This is another poor choice. It’s not necessary to speak to the child as the school has the parent’s account of what happened. Irrespective of the parent’s wishes, this needs to be reported. There are already three victims and there could be more.

Option 3

This is the only correct option. Always make a comprehensive record and retain it. Always ask whether the child is currently safe. Once this matter has been reported, the school needs to consider how to support the children in the future and consider how to address issues about online safety for existing children and parents.

It is advisable in a situation like this or similar situations to take the following actions:

  • Listen carefully and make an accurate record.
  • Always consider the child’s current safety.
  • Ask the parent to retain any evidence.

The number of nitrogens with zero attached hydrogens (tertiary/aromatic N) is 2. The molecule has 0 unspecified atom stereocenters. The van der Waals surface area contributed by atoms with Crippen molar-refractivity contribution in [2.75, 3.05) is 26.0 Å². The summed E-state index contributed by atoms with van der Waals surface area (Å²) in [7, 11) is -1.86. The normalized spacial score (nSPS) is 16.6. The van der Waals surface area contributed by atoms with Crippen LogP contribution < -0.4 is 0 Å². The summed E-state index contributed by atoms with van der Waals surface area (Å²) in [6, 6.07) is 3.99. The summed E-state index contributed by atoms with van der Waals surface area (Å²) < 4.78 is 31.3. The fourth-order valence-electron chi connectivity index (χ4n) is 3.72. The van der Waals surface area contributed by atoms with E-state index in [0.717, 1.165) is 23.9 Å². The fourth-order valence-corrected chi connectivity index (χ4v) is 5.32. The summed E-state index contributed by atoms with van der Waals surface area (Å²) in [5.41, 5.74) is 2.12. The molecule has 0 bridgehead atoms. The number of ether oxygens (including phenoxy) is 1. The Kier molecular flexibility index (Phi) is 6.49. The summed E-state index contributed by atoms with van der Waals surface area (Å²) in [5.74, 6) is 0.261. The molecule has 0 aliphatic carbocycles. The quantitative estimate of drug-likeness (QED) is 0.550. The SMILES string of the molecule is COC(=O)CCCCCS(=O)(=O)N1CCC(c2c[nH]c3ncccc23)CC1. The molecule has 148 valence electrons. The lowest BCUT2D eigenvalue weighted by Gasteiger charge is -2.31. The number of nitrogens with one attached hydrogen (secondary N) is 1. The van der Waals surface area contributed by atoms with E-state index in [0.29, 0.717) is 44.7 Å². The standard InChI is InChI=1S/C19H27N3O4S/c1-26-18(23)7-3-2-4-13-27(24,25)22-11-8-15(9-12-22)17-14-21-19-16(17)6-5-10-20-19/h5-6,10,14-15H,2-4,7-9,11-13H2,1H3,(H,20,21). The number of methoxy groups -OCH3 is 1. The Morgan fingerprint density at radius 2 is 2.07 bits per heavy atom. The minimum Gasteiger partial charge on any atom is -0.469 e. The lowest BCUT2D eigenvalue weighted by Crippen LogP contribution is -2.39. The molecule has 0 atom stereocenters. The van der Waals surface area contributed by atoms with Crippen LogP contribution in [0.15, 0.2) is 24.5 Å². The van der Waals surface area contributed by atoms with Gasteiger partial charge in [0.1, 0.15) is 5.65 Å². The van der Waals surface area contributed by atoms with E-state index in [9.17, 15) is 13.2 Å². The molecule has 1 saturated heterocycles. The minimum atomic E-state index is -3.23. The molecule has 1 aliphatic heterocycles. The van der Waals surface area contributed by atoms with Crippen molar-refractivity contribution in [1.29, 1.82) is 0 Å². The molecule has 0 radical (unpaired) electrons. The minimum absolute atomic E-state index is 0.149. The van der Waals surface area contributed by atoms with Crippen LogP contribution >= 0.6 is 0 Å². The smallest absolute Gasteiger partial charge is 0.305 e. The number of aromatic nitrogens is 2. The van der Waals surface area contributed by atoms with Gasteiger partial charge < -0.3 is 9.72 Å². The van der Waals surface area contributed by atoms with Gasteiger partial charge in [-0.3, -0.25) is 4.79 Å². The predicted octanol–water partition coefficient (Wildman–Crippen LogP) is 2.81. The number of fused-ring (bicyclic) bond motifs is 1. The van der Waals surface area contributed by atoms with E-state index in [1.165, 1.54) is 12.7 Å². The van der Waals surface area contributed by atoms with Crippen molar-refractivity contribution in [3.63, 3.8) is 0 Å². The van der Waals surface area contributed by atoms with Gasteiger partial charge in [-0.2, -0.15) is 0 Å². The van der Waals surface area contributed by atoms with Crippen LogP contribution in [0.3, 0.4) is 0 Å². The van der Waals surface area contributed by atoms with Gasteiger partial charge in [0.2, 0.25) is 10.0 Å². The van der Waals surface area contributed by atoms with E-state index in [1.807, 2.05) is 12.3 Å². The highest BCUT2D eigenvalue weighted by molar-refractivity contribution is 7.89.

• Reassure the mum and child (the child has done nothing wrong and should be praised for telling her parent).
  • The school has a duty of care and must report this irrespective of what the parent wants. The safeguarding and welfare of all children are paramount.
  • Review whether the school knows how to support a child in these circumstances.
  • Consider whether, as a governing body, you are satisfied that the school provides sufficient guidance to pupils about online risks. Review your e-safety policy.
  • Consider whether, as a governing body, you are satisfied the school is doing all it can to provide similar advice to parents.